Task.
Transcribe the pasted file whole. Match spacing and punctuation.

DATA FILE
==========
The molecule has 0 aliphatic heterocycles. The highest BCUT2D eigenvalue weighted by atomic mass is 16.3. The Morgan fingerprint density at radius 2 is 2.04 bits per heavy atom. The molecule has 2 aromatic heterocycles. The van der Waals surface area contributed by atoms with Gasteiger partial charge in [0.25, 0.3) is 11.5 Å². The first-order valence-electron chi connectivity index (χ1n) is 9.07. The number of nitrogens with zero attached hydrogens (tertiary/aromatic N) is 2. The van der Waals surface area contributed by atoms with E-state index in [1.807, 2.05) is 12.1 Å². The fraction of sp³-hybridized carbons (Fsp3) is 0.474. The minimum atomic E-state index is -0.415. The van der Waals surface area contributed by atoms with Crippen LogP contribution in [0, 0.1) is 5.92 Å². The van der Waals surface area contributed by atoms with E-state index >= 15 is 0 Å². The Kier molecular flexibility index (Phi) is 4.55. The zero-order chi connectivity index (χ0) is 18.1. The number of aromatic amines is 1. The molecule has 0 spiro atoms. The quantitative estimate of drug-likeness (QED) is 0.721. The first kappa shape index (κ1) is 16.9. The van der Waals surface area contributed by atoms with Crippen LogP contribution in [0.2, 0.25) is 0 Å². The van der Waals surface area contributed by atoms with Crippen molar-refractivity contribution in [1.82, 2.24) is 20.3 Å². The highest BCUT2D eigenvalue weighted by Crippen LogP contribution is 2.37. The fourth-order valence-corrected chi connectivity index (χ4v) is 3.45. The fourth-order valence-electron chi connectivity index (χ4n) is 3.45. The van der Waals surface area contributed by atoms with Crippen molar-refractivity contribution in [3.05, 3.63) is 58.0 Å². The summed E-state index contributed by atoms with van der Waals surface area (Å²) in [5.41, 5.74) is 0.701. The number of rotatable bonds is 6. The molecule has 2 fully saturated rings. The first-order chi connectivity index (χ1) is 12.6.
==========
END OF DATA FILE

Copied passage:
The molecule has 0 aliphatic heterocycles. The highest BCUT2D eigenvalue weighted by atomic mass is 16.3. The Morgan fingerprint density at radius 2 is 2.04 bits per heavy atom. The molecule has 2 aromatic heterocycles. The van der Waals surface area contributed by atoms with Gasteiger partial charge in [0.25, 0.3) is 11.5 Å². The first-order valence-electron chi connectivity index (χ1n) is 9.07. The number of nitrogens with zero attached hydrogens (tertiary/aromatic N) is 2. The van der Waals surface area contributed by atoms with E-state index in [1.807, 2.05) is 12.1 Å². The fraction of sp³-hybridized carbons (Fsp3) is 0.474. The minimum atomic E-state index is -0.415. The van der Waals surface area contributed by atoms with Crippen LogP contribution in [0, 0.1) is 5.92 Å². The van der Waals surface area contributed by atoms with E-state index >= 15 is 0 Å². The Kier molecular flexibility index (Phi) is 4.55. The zero-order chi connectivity index (χ0) is 18.1. The number of aromatic amines is 1. The molecule has 0 spiro atoms. The quantitative estimate of drug-likeness (QED) is 0.721. The first kappa shape index (κ1) is 16.9. The van der Waals surface area contributed by atoms with Crippen LogP contribution in [0.2, 0.25) is 0 Å². The van der Waals surface area contributed by atoms with Crippen molar-refractivity contribution in [1.82, 2.24) is 20.3 Å². The highest BCUT2D eigenvalue weighted by Crippen LogP contribution is 2.37. The fourth-order valence-corrected chi connectivity index (χ4v) is 3.45. The fourth-order valence-electron chi connectivity index (χ4n) is 3.45. The van der Waals surface area contributed by atoms with Crippen molar-refractivity contribution in [3.05, 3.63) is 58.0 Å². The summed E-state index contributed by atoms with van der Waals surface area (Å²) in [5.41, 5.74) is 0.701. The number of rotatable bonds is 6. The molecule has 2 fully saturated rings. The first-order chi connectivity index (χ1) is 12.6.